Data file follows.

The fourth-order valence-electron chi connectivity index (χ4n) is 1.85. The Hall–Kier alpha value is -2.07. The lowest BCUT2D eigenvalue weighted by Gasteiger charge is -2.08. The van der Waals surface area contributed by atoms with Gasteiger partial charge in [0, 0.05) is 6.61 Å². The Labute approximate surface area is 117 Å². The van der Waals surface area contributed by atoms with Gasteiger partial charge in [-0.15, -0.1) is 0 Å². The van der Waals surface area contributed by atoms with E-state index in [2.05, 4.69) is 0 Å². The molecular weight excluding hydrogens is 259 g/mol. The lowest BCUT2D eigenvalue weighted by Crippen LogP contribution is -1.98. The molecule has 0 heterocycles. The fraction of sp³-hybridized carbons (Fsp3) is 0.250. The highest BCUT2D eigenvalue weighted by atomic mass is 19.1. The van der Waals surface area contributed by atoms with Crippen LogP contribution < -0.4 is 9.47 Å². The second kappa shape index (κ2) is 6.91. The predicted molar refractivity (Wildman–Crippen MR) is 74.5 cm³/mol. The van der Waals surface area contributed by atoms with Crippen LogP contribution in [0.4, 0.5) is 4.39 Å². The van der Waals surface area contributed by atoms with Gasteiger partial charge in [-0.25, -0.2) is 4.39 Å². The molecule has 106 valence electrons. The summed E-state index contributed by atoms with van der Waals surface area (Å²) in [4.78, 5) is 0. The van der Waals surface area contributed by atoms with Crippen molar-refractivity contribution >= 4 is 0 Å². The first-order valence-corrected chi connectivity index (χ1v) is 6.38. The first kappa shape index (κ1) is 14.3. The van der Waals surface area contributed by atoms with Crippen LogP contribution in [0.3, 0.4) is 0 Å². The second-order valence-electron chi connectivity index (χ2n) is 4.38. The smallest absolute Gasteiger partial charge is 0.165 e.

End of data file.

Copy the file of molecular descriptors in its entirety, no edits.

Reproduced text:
The fourth-order valence-electron chi connectivity index (χ4n) is 1.85. The Hall–Kier alpha value is -2.07. The lowest BCUT2D eigenvalue weighted by Gasteiger charge is -2.08. The van der Waals surface area contributed by atoms with Gasteiger partial charge in [0, 0.05) is 6.61 Å². The Labute approximate surface area is 117 Å². The van der Waals surface area contributed by atoms with Gasteiger partial charge in [-0.15, -0.1) is 0 Å². The van der Waals surface area contributed by atoms with E-state index in [2.05, 4.69) is 0 Å². The molecular weight excluding hydrogens is 259 g/mol. The lowest BCUT2D eigenvalue weighted by Crippen LogP contribution is -1.98. The molecule has 0 heterocycles. The fraction of sp³-hybridized carbons (Fsp3) is 0.250. The highest BCUT2D eigenvalue weighted by atomic mass is 19.1. The van der Waals surface area contributed by atoms with Crippen LogP contribution < -0.4 is 9.47 Å². The second kappa shape index (κ2) is 6.91. The predicted molar refractivity (Wildman–Crippen MR) is 74.5 cm³/mol. The van der Waals surface area contributed by atoms with Crippen LogP contribution in [0.4, 0.5) is 4.39 Å². The van der Waals surface area contributed by atoms with Gasteiger partial charge in [-0.25, -0.2) is 4.39 Å². The molecule has 106 valence electrons. The summed E-state index contributed by atoms with van der Waals surface area (Å²) in [4.78, 5) is 0. The van der Waals surface area contributed by atoms with Crippen molar-refractivity contribution >= 4 is 0 Å². The first-order valence-corrected chi connectivity index (χ1v) is 6.38. The first kappa shape index (κ1) is 14.3. The van der Waals surface area contributed by atoms with Crippen LogP contribution in [0.3, 0.4) is 0 Å². The second-order valence-electron chi connectivity index (χ2n) is 4.38. The smallest absolute Gasteiger partial charge is 0.165 e.